We have begun the process of building the trail into Laurel Gorge. Josh, Nancy and Alan have measured and marked the trail route. A big crew turned out for a trail building workshop.
Laying out the route requires a lot more than just walking along tying a piece of flagging tape to an occasional limb. Consideration must be made as to how to provide the best access to the various unique elements the gorge provides. Because the initial part of the trail will be handicapped accessible we must keep the grade within strict limits. This means that we had to survey to be sure that the trail is located to allow acceptable slopes. We also need the elevation, grade and current trail surface condition information to plan the material to be used for each part of the trail. Portions that are level or nearly so will be finished with a surface that is firm enough for wheelchair access. For parts of the trail that have large dips or irregular surface features boardwalks will be used. We are nearly ready to develop the list of materials to be put out for bid. We can't actually buy any of the tools, supplies or materials until the all the paperwork requirements for authorization is completed by the county Fiscal Court in mid March but we have a number of things to keep us busy until then.
There is a lot of litter in the gorge, some of it from careless individuals who have traveled through the gorge, some has fallen over the edge and some has washed down the stream. The Junior ROTC is willing to help with the clean up and will be joining us for their initial survey of the job early next week. We are thankful for their willingness to help.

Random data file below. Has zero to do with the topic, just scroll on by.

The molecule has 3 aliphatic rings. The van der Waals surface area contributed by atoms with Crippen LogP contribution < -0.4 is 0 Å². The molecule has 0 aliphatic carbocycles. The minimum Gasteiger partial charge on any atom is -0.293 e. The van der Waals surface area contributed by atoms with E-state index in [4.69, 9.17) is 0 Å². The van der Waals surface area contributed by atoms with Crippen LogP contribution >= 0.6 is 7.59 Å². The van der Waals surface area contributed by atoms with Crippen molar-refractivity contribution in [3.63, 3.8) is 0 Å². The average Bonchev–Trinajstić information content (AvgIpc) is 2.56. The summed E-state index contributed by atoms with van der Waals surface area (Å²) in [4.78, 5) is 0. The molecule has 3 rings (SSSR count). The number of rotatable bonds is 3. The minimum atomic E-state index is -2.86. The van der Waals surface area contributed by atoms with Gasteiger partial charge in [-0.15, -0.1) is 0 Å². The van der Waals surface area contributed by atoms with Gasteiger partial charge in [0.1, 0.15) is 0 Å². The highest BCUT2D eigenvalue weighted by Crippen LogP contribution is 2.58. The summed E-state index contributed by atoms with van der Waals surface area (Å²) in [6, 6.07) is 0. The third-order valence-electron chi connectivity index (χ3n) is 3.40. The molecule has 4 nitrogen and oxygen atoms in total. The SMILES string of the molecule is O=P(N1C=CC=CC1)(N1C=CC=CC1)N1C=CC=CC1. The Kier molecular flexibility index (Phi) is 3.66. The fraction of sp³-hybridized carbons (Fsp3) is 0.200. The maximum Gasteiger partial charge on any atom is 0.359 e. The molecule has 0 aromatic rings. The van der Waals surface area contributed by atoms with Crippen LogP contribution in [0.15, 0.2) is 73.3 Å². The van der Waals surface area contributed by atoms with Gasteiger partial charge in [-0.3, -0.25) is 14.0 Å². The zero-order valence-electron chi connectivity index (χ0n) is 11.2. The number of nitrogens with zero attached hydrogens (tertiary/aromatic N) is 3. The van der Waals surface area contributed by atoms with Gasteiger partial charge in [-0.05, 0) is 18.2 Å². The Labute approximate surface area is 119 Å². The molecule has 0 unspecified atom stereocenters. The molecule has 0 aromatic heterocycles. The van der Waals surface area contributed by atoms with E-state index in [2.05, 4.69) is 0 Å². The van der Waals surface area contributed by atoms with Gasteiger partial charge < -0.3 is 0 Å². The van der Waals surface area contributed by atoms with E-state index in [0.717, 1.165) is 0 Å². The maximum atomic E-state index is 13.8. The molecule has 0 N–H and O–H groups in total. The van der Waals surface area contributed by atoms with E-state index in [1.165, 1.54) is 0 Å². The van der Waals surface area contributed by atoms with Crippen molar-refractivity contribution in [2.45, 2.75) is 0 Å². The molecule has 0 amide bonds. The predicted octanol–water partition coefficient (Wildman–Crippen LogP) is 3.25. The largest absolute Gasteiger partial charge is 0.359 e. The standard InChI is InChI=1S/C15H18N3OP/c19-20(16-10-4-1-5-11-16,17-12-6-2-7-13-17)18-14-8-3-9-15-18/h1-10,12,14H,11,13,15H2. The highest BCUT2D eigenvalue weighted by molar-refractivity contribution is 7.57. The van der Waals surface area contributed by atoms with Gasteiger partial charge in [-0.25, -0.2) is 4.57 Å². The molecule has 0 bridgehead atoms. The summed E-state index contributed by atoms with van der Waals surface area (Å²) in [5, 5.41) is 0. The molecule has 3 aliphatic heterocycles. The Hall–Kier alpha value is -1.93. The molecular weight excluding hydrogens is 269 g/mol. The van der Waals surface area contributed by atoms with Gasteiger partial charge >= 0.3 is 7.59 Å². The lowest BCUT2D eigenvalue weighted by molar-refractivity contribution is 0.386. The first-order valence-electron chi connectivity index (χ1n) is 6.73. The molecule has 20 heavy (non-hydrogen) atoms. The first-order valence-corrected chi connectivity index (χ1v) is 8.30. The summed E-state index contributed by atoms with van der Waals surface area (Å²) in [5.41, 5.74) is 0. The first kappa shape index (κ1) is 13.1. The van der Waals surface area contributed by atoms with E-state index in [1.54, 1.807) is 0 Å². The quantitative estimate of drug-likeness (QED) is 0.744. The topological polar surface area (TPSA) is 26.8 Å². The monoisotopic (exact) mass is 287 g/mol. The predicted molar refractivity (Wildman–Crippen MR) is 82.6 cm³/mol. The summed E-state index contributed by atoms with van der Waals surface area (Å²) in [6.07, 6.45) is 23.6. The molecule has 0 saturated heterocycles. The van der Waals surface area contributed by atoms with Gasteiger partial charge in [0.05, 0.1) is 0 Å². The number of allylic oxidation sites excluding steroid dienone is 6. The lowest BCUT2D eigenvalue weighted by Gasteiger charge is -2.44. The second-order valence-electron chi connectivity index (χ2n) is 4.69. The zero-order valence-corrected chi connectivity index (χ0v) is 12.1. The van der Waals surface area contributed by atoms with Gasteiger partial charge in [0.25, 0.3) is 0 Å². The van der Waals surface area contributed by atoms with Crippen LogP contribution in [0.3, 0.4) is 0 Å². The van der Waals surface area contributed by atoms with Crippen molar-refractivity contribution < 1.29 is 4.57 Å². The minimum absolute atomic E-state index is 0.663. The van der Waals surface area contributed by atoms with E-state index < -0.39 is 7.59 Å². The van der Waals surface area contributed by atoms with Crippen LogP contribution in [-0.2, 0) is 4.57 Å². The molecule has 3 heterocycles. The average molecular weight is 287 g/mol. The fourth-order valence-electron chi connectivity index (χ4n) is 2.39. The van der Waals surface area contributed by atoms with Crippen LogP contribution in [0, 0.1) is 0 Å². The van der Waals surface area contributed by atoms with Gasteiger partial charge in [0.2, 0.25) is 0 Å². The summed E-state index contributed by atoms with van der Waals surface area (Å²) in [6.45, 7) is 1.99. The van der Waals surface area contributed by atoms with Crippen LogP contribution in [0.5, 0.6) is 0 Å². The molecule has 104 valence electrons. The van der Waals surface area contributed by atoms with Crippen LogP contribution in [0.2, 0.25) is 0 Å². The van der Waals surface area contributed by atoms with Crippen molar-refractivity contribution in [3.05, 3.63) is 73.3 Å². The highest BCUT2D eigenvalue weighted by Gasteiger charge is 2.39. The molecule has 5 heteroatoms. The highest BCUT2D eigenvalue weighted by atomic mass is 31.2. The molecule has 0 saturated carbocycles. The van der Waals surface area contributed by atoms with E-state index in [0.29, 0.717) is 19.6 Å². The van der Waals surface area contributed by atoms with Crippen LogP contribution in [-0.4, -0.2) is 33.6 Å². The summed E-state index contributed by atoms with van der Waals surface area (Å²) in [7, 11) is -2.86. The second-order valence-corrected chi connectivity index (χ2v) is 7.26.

Thirteen people turned out for the trail workshop. We went over the trail specifications and what we would be doing. We reviewed drawings and diagrams taken from US Forest Service publications, Appalachian Trail construction guides and information from other trail building groups. We didn't spend too much time inside with the books preferring instead to go into the gorge to see exactly what it was that we would be doing. Cutting back the limbs that hang into the trailway sounds simple enough, but doing it in a way that leaves a natural appearance and doesn't unnecessarily damage the tree requires training and care. Disposal of the limbs and brush that we will create was another point that we discussed. Much of the trail is heavily eroded from years of use by ATVs. They have loosened the surface, killed the vegetation and created channels that rainwater runoff enlarges. These parts of the trail will need to be restored to a contour that permits the water to run off the side of the trail rather than along it.
As we work we have been considering where along the trail we will locate the interpretive stations and what sort of information each will provide. More on that as the plans develop.
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